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HOME > Short Stories > Five Years in New Zealand 1859 to 1864 > CHAPTER VII.
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    I join a Survey Party—Travel to the Ashburton.

The survey party consisted of a Government Surveyor Mr. D——, his assistant H——, and myself, with a few labourers, and our destination was Lake Ellesmere, some 15 to 20 miles down the coast, where a dispute between the squatters and the Provincial Government boundaries was to be decided.

We started in a rough kind of two-wheeled cart, into which Mr. D——, H——, and I, with our provisions for ten days and the survey instruments, were all packed together with our respective swags of blankets and the cooking utensils. This vehicle was pulled by one horse, and as we had no tents we would have to camp out most of the time.

We reached our destination the same evening, when, tethering the horse, we proceeded to make ourselves comfortable for the night round a camp fire, whereon we boiled our tea and fried chops, and after placing the usual damper under the hot ashes so as to be ready for the morning, we rolled our blankets around us and with feet to the fire, slept soundly.

My duties consisted in dragging the chain or humping a theodolite knee deep in water or swamp, but I learned much even in this short experience which proved of subsequent value.

On our return, Mr. D—— had to diverge to a small farm, if it could be called such, owned by two brothers named Drew, having some work to look into for them. These Drews were the sons of a clergymen in England, and they had lately come to New Zealand with a little money and no experience, taken a small tract of land in this swampy wilderness, and settled down to farm it. The buildings consisted of a wretched mud hut, some twelve feet square, a small yard, and a few pigsties. What a habitation it was, and what filth and absence of management was apparent all over it! Failure was stamped on these men, and on their surroundings; it was clear they could not succeed, and yet they were not drunkards or scamps or reckless; on the contrary, they were quiet and good-natured, and appeared to[Pg 37] be hard-working, although it was difficult to see what work they really did.

For two days we stayed here, all five of us sleeping at night on the floor of the hut. There were no bunks. I was very glad when that duty was over.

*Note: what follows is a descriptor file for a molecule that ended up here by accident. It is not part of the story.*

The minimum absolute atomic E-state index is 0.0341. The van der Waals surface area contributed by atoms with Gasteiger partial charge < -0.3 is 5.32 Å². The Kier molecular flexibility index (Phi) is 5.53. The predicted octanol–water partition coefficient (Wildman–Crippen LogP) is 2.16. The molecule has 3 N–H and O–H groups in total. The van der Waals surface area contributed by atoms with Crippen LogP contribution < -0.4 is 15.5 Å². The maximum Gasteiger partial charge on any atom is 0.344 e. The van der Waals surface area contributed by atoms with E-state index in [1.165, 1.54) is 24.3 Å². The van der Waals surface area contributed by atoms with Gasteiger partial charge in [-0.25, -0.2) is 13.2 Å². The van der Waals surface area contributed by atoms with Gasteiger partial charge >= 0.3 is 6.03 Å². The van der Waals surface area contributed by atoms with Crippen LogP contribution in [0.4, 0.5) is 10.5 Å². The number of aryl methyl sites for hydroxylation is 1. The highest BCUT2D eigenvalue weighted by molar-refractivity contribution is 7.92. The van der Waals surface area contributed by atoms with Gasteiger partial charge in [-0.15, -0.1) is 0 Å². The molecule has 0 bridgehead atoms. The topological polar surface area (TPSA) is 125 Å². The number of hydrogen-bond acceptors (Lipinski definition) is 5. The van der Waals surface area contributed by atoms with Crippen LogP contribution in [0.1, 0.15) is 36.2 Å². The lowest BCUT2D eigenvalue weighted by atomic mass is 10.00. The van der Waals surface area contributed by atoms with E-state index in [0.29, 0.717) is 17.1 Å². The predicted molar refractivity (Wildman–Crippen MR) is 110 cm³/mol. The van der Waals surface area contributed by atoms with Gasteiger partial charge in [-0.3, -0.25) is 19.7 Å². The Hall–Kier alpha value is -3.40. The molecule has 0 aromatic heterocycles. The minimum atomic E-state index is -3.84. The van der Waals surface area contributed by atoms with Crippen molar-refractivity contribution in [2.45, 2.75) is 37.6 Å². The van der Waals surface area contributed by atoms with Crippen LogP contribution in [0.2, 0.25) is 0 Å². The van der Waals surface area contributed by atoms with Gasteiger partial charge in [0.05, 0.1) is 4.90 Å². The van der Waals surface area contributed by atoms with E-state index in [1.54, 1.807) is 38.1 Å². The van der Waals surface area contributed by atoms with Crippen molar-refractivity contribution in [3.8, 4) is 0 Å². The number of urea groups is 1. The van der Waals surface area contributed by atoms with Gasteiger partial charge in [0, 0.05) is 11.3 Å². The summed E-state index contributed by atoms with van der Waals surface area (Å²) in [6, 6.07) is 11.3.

These Drews soon after gave up the farm; one died, the other I saw two years afterwards, the part-proprietor of a glass and delph shop in Christchurch, but only for a time. That inevitable tendency to failure engraved on the Drews followed him to the glass shop, and the latter became, in due course, the sole property of Drew\'s partner.

If these men had gone upon a farm or sheep-run for two or three years\' apprenticeship, investing their money safely meanwhile, they might have become in a few more years, prosperous colonists. It was their absolute ignorance, added to a want of sufficient means to carry out what they undertook to do, that brought depression and failure upon them. And a percentage of the emigrants who go to the Colonies act under similar circumstances as they did, and from being on arrival strong, hopeful and brave, they, from lack of something in themselves or from want of the needful advice and sense to adopt it, gradually deteriorate past all recovery. I recollect the billiard-marker at one of the Christchurch hotels was the younger son of a baronet. He worked as billiard-marker for his food, and as much alcohol as he could get. I believe he was never unfit to mark, and never quite sober. He died at his post, but not before he had learned that he had succeeded to the baronetcy, and seen relatives who had come from home to search for and bring him back. It is a strange error of judgment which sends such men as this to the Colonies, but perhaps those who are responsible consider they are justified by the removal of the scapegrace and finally getting rid of him by any means.

On our return to Christchurch I met my old friend and fellow voyager T. Smith, who had just been appointed overseer of a sheep and cattle station down south. He pressed me to accompany him to the locality, pending arrival of letters from home, and as I had nothing just then on hand, I accepted his invitation. It seemed very apparent that I was fast becoming a rolling stone, but though I stuck to nothing long, it was not altogether my fault, and I was always at work, increasing my stock of experience, such as it was. This departure to Smith\'s station on the Ashburton led me away on an entirely new line for some time.[Pg 38]

The station to which Smith had been appointed overseer was about 100 miles from Christchurch. The owner did not live there, so the entire management was in Smith\'s hands. The route lay across the Canterbury plains by a defined cart track, with accommodation houses at certain distances along its course, so no camping out was needed.

The Canterbury Plains are supposed to be the finest in the world, extending as they do, about 150 miles in length by 40 to 60 in width, and over this immense space there was not a forest tree or scarcely a shrub of any size to be met with, except a description of palm, called cabbage trees, which grow in parts along the river beds, and occasionally dot the adjacent plain. The plains are almost perfectly flat, with no undulations more than a few feet in height. They are intersected every ten to twenty miles by wide shallow river beds, which during the summer months, when the warm nor\'-westers melt the snow and ice on the Alps, are often terrific torrents, impassable for days together, while at other times they are shingle interspersed with clear rapid streams, more or less shallow, and generally fordable with ordinary care. Some of the principal rivers such as the Rakaia, Rangatata an............
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